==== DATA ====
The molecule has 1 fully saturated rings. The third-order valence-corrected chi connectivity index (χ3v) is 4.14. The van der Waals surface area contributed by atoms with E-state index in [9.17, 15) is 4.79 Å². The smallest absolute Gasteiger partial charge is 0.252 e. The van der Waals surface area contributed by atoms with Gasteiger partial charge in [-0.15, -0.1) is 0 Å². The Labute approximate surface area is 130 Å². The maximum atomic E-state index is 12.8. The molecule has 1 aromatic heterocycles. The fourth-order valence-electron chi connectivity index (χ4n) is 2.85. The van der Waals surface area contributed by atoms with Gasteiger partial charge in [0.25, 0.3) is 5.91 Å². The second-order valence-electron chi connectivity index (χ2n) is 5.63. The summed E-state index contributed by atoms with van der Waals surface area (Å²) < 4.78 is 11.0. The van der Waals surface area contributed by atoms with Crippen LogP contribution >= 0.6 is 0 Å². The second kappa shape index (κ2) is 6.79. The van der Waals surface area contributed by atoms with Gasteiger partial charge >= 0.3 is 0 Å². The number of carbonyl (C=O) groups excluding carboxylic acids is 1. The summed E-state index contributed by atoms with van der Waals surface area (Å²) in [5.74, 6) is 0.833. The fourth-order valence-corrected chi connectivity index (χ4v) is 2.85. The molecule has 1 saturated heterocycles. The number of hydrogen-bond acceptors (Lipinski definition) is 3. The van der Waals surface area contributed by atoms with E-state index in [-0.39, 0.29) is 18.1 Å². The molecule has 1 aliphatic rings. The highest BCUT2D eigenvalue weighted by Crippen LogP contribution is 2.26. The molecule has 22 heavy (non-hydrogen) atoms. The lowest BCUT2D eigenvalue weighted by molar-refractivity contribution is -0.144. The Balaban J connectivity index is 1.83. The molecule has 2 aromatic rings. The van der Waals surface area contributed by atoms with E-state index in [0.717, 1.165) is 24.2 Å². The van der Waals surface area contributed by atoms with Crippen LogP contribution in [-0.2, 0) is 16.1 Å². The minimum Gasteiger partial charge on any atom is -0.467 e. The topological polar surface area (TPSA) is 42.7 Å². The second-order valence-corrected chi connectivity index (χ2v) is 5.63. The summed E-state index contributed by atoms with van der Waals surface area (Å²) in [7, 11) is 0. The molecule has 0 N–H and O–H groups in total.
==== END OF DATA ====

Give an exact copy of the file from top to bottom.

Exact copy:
The molecule has 1 fully saturated rings. The third-order valence-corrected chi connectivity index (χ3v) is 4.14. The van der Waals surface area contributed by atoms with E-state index in [9.17, 15) is 4.79 Å². The smallest absolute Gasteiger partial charge is 0.252 e. The van der Waals surface area contributed by atoms with Gasteiger partial charge in [-0.15, -0.1) is 0 Å². The Labute approximate surface area is 130 Å². The maximum atomic E-state index is 12.8. The molecule has 1 aromatic heterocycles. The fourth-order valence-electron chi connectivity index (χ4n) is 2.85. The van der Waals surface area contributed by atoms with Gasteiger partial charge in [0.25, 0.3) is 5.91 Å². The second-order valence-electron chi connectivity index (χ2n) is 5.63. The summed E-state index contributed by atoms with van der Waals surface area (Å²) < 4.78 is 11.0. The van der Waals surface area contributed by atoms with Crippen LogP contribution >= 0.6 is 0 Å². The second kappa shape index (κ2) is 6.79. The van der Waals surface area contributed by atoms with Gasteiger partial charge >= 0.3 is 0 Å². The number of carbonyl (C=O) groups excluding carboxylic acids is 1. The summed E-state index contributed by atoms with van der Waals surface area (Å²) in [5.74, 6) is 0.833. The fourth-order valence-corrected chi connectivity index (χ4v) is 2.85. The molecule has 1 saturated heterocycles. The number of hydrogen-bond acceptors (Lipinski definition) is 3. The van der Waals surface area contributed by atoms with E-state index in [-0.39, 0.29) is 18.1 Å². The molecule has 1 aliphatic rings. The highest BCUT2D eigenvalue weighted by Crippen LogP contribution is 2.26. The molecule has 22 heavy (non-hydrogen) atoms. The lowest BCUT2D eigenvalue weighted by molar-refractivity contribution is -0.144. The Balaban J connectivity index is 1.83. The molecule has 2 aromatic rings. The van der Waals surface area contributed by atoms with E-state index in [0.717, 1.165) is 24.2 Å². The van der Waals surface area contributed by atoms with Crippen LogP contribution in [-0.2, 0) is 16.1 Å². The minimum Gasteiger partial charge on any atom is -0.467 e. The topological polar surface area (TPSA) is 42.7 Å². The second-order valence-corrected chi connectivity index (χ2v) is 5.63. The summed E-state index contributed by atoms with van der Waals surface area (Å²) in [7, 11) is 0. The molecule has 0 N–H and O–H groups in total.